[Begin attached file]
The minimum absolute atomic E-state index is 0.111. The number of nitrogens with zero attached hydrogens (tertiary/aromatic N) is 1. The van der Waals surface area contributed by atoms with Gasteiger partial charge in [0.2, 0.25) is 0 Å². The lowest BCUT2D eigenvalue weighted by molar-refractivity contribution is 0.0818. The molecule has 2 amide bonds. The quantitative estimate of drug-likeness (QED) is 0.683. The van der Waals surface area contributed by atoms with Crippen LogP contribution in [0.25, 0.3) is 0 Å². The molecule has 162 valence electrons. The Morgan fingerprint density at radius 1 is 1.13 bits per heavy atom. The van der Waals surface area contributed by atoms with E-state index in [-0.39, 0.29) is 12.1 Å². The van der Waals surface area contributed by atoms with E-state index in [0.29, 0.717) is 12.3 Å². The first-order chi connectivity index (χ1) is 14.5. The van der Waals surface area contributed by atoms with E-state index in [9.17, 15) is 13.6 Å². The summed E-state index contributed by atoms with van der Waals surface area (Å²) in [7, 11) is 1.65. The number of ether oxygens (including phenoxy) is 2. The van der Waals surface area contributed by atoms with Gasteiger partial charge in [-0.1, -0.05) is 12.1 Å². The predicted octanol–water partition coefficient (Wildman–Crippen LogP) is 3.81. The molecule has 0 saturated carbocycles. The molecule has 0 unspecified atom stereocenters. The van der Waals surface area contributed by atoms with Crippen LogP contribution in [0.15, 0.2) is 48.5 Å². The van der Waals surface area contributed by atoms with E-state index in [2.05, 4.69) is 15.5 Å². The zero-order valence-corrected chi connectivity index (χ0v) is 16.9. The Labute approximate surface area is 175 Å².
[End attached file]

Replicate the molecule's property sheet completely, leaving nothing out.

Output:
The minimum absolute atomic E-state index is 0.111. The number of nitrogens with zero attached hydrogens (tertiary/aromatic N) is 1. The van der Waals surface area contributed by atoms with Gasteiger partial charge in [0.2, 0.25) is 0 Å². The lowest BCUT2D eigenvalue weighted by molar-refractivity contribution is 0.0818. The molecule has 2 amide bonds. The quantitative estimate of drug-likeness (QED) is 0.683. The van der Waals surface area contributed by atoms with Crippen LogP contribution in [0.25, 0.3) is 0 Å². The molecule has 162 valence electrons. The Morgan fingerprint density at radius 1 is 1.13 bits per heavy atom. The van der Waals surface area contributed by atoms with E-state index in [-0.39, 0.29) is 12.1 Å². The van der Waals surface area contributed by atoms with E-state index in [0.29, 0.717) is 12.3 Å². The first-order chi connectivity index (χ1) is 14.5. The van der Waals surface area contributed by atoms with E-state index in [9.17, 15) is 13.6 Å². The summed E-state index contributed by atoms with van der Waals surface area (Å²) in [7, 11) is 1.65. The number of ether oxygens (including phenoxy) is 2. The van der Waals surface area contributed by atoms with Gasteiger partial charge in [-0.1, -0.05) is 12.1 Å². The predicted octanol–water partition coefficient (Wildman–Crippen LogP) is 3.81. The molecule has 0 saturated carbocycles. The molecule has 0 unspecified atom stereocenters. The van der Waals surface area contributed by atoms with Crippen LogP contribution in [0.15, 0.2) is 48.5 Å². The van der Waals surface area contributed by atoms with E-state index in [2.05, 4.69) is 15.5 Å². The zero-order valence-corrected chi connectivity index (χ0v) is 16.9. The Labute approximate surface area is 175 Å².